03/05/2018 06:26 SAST | Updated 03/05/2018 06:26 SAST

Sitole Knew About Phahlane's Activities, Says Robert McBride

McBride said he and his colleagues had been intimidated, received threats and that there had been attempts to bribe them.

Robert McBride.
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Robert McBride.

Police commissioner Lieutenant General Khehla Sitole knew about former acting police commissioner Khomotso Phahlane's "activities" when he was his supervisor, executive director of the Independent Police Investigative Directorate (IPID) Robert McBride said at a meeting at which Sitole was present.

"Commissioner Sitole was aware of Phahlane's activities when he was his supervisor," said McBride.

Phahlane is accused of corruption.

McBride said requests for information by IPID during its investigation of the case had been met with resistance from the police, "a long song and dance about declassification".

"IPID is the friend of good policing, not the enemy," said McBride. "So the emerging resistance to our investigations should be ended immediately."

'Hit squad'

He said he and his colleagues had been intimidated, received threats and that there had been attempts to bribe them.

"There are people in this room that know what I'm talking about," he said to a room with several high-ranking police officers.

McBride has previously intimated that Phahlane and his "hit squad" were behind the alleged actions which coincided with IPID's investigation of Phahlane for corruption. He is currently standing trial with his wife Beauty, who is also a police officer and is still at her post despite IPID's recommendation that she be suspended.

McBride lambasted the police's unwillingness to be investigated.

"The SAPS (South African Police Service) must become accustomed to operating in a constitutional democracy," McBride said.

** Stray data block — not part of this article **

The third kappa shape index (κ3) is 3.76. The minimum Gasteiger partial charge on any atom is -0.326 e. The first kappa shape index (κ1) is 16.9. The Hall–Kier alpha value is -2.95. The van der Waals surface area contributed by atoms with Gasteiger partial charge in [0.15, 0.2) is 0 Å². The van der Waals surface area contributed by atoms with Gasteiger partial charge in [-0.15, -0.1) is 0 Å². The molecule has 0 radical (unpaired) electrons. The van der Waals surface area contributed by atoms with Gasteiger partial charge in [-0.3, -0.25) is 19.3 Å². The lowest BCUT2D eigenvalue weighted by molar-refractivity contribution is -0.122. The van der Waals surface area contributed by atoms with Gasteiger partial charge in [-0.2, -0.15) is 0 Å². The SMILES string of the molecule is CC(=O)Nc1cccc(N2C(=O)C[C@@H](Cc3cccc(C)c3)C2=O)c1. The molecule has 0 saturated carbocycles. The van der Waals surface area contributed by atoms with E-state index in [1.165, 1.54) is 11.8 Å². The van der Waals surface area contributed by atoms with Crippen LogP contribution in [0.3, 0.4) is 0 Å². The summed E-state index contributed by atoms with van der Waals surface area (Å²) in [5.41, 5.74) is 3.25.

No response from Sitole

Sitole and McBride were attending a meeting of the Standing Committee on Public Accounts (Scopa), to discuss the contracts between the State Information Technology Agency (SITA) and Forensic Data Analysts (FDA), which the committee earlier described as corrupt.

Sitole didn't show any reaction while McBride spoke and didn't respond to him.

DA MP Tim Brauteseth said at a previous meeting on the matter that Sitole had promised to provide IPID with files relating to the matter within 14 days, but he "broke his promise".

Sitole said that these files had to be declassified within the ambit of the law and that he requested a meeting with the minister about the matter.

Police Minister Bheki Cele also attended part of the meeting and said he had a good relationship with IPID and that McBride was the person he met most with since assuming his ministerial duties.

He also conceded that corruption was a big problem in the police.


He said the fact that 17 "of [their] own" had been arrested last month in the Eastern Cape pointed to this.

"I can't sit here and say that there isn't a problem," he said. "We definitely have a problem."

He said there were "elements in the Hawks that you think should not be there".

FDA is embroiled in a contractual dispute with the police and SITA and last month turned off three police systems because it claimed the police had not paid it.

"I hate to be blackmailed," said Cele.

He also said the situation could not have come about without the cooperation of people in the police.

"They are being identified," he said.